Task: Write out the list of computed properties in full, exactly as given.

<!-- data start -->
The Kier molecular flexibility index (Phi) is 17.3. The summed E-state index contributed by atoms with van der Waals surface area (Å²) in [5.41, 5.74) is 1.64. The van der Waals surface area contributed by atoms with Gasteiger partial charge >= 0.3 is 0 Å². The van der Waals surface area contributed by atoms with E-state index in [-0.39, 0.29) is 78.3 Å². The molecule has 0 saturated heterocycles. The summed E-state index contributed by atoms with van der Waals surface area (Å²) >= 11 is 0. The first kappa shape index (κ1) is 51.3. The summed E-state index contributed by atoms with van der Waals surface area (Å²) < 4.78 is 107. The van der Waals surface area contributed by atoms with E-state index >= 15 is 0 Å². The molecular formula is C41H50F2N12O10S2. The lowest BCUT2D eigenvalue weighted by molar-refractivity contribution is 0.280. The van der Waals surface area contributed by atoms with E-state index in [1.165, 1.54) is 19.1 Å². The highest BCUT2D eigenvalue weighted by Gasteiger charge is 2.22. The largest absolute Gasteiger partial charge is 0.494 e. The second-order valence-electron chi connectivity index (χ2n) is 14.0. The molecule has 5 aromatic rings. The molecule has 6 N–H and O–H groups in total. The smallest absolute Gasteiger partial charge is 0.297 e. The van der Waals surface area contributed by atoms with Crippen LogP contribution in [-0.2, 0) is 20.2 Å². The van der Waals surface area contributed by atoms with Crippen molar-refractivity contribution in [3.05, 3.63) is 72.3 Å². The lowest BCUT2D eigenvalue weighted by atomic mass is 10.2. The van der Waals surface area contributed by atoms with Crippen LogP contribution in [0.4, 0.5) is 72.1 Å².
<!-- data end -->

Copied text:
The Kier molecular flexibility index (Phi) is 17.3. The summed E-state index contributed by atoms with van der Waals surface area (Å²) in [5.41, 5.74) is 1.64. The van der Waals surface area contributed by atoms with Gasteiger partial charge >= 0.3 is 0 Å². The van der Waals surface area contributed by atoms with E-state index in [-0.39, 0.29) is 78.3 Å². The molecule has 0 saturated heterocycles. The summed E-state index contributed by atoms with van der Waals surface area (Å²) >= 11 is 0. The first kappa shape index (κ1) is 51.3. The summed E-state index contributed by atoms with van der Waals surface area (Å²) < 4.78 is 107. The van der Waals surface area contributed by atoms with E-state index >= 15 is 0 Å². The molecular formula is C41H50F2N12O10S2. The lowest BCUT2D eigenvalue weighted by molar-refractivity contribution is 0.280. The van der Waals surface area contributed by atoms with E-state index in [1.165, 1.54) is 19.1 Å². The highest BCUT2D eigenvalue weighted by Gasteiger charge is 2.22. The largest absolute Gasteiger partial charge is 0.494 e. The second-order valence-electron chi connectivity index (χ2n) is 14.0. The molecule has 5 aromatic rings. The molecule has 6 N–H and O–H groups in total. The smallest absolute Gasteiger partial charge is 0.297 e. The van der Waals surface area contributed by atoms with Crippen LogP contribution in [-0.2, 0) is 20.2 Å². The van der Waals surface area contributed by atoms with Crippen molar-refractivity contribution in [3.05, 3.63) is 72.3 Å². The lowest BCUT2D eigenvalue weighted by atomic mass is 10.2. The van der Waals surface area contributed by atoms with Crippen LogP contribution in [0.4, 0.5) is 72.1 Å².